If you’ve read my last article you’ve hopefully made a list of activities in your life that give you a sense of flow. Just as a reminder, these activities should be challenging with clear goals and feedback. They should involve a great deal of concentration. Finally, you should lose any sense of self-consciousness and time. Maybe you found playing hockey, poker, guitar, fishing, dancing or some other activity provides you with these sensations.
Now it would certainly be great to do your favourite activity all day every day. However, most of us have non-flow jobs and responsibilities. In this article, I’m going to explain how one can experience the flow state as an everyday occurrence in their lives no matter what your present circumstances may be.
The Autotelic Personality
Firstly, you might already have a natural tendency towards the flow. It should be noted that to experience flow is to order one’s consciousness. Our consciousness can become quite disordered, especially in moments of solitude. Those Sunday mornings plague us with anxiety as we confront boredom and, subsequently, our own thoughts. So we turn to Instagram or Twitter to fill our consciousness with the thoughts of others.
However one who experiences flow deliberately exercises their attention on flow activities to a constant degree. As Csikszentmihalyi calls it, those with an autotelic personality (“autotelic” meaning having an end or purpose to itself) have the urge to challenge their mind at every turn, cracking open a book, tuning their guitar, and starting conversations on the subway rather than staring at their screens. Certainly you know someone like this.
Who Has An Autotelic Personality?
There is a genetic advantage some people do in fact have in their ability to deliberately focus their attention on activities that they find most interesting instead of easiest to perform. The reversal of this, to an extreme degree, would be schizophrenics. They attend indiscriminately to everything and are hence excluded from any sense of enjoyment. To a lesser extent are those with attentional disorders, creating a life guided by instinct.
Interestingly, there is also a large role played by the families. Families that provide clear feedback for what they expect of their kids, act interested in their child’s pursuits, give their kids a sense of autonomy, give the child a sense of trust and provide them with complex opportunities generally shapes the autotelic personality.
Finally, it should be said that the ‘people of flow’ or those with autotelic personalities aren’t people who get to fish or play soccer or paint all day. Instead, these people are able to find enjoyment in situations that would be entirely unbearable for the average human being.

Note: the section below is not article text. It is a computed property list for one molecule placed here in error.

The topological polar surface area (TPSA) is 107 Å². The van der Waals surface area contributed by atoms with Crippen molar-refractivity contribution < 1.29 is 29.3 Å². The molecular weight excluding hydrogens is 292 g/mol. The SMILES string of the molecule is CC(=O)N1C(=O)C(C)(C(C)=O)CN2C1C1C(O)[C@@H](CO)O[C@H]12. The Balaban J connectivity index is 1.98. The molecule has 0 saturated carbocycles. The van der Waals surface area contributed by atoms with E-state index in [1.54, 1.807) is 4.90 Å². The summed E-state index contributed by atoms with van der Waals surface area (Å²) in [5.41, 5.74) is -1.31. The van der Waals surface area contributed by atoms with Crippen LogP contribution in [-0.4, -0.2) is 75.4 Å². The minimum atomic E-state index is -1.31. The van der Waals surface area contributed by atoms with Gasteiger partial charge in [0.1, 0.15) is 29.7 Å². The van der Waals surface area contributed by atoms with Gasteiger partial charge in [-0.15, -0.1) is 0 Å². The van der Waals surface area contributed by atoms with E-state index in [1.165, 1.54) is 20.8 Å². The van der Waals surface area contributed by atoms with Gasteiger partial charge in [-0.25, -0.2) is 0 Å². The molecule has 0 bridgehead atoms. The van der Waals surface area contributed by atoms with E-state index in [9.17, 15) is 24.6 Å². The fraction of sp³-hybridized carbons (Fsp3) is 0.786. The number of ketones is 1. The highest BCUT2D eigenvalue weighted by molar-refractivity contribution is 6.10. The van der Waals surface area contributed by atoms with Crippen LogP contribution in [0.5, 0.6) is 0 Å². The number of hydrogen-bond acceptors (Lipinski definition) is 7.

Cskiszentmihalyi gives a great many examples of men and women who were imprisoned in concentration camps, lost in harsh environments, or lived through repressive totalitarian regimes and found ways to give life meaning. Each of them did three thing:
- They paid intimate attention to the details of their surroundings and found within them hidden opportunities for action.
- They set goals appropriate for their situation and closely monitored progress through feedback.
- Whenever they reached their goal they would set another complex challenge for themselves.
One such example is that of Tollas Tibor who was imprisoned during the repressive Hungarian Communist rule. Him and his fellow prison-mates would stage great and increasingly complex poetry translation contests using a film of soap on the soles of their shoes and a toothpick to carve the letters. Here, one sees the significance of holding onto art even in the most dire of situations.
How To Develop The Autotelic Personality
Of course, even if one hasn’t won the familial or genetic lottery, you can still develop a drive towards fulfilling and meaningful action. This will take a great deal of work but is, as you can tell by now, completely worth the effort. Although not listed explicitly by Csikszentmihalyi, I’ve compiled a list of methods in developing the autotelic personality that coincide with many of the points in his book
Learn to be alone
The first trait that autotelic people have is their ability to order their consciousness in the most disordered of times: when they’re alone. For many, keeping order in your mind becomes quite difficult when you become the sole subject of your thoughts and behaviours. Here, Csikszentmihalyi speaks about the power of television. Nowadays we can replace television with social media just as easily.
“The screen invites attention to itself as a manageable, restricted aspect of the environment. While interacting with television, the mind is protected from personal worries…of course, avoiding depression this way is rather spendthrift because one expends a great deal of attention without having much to show for it afterward”. (169)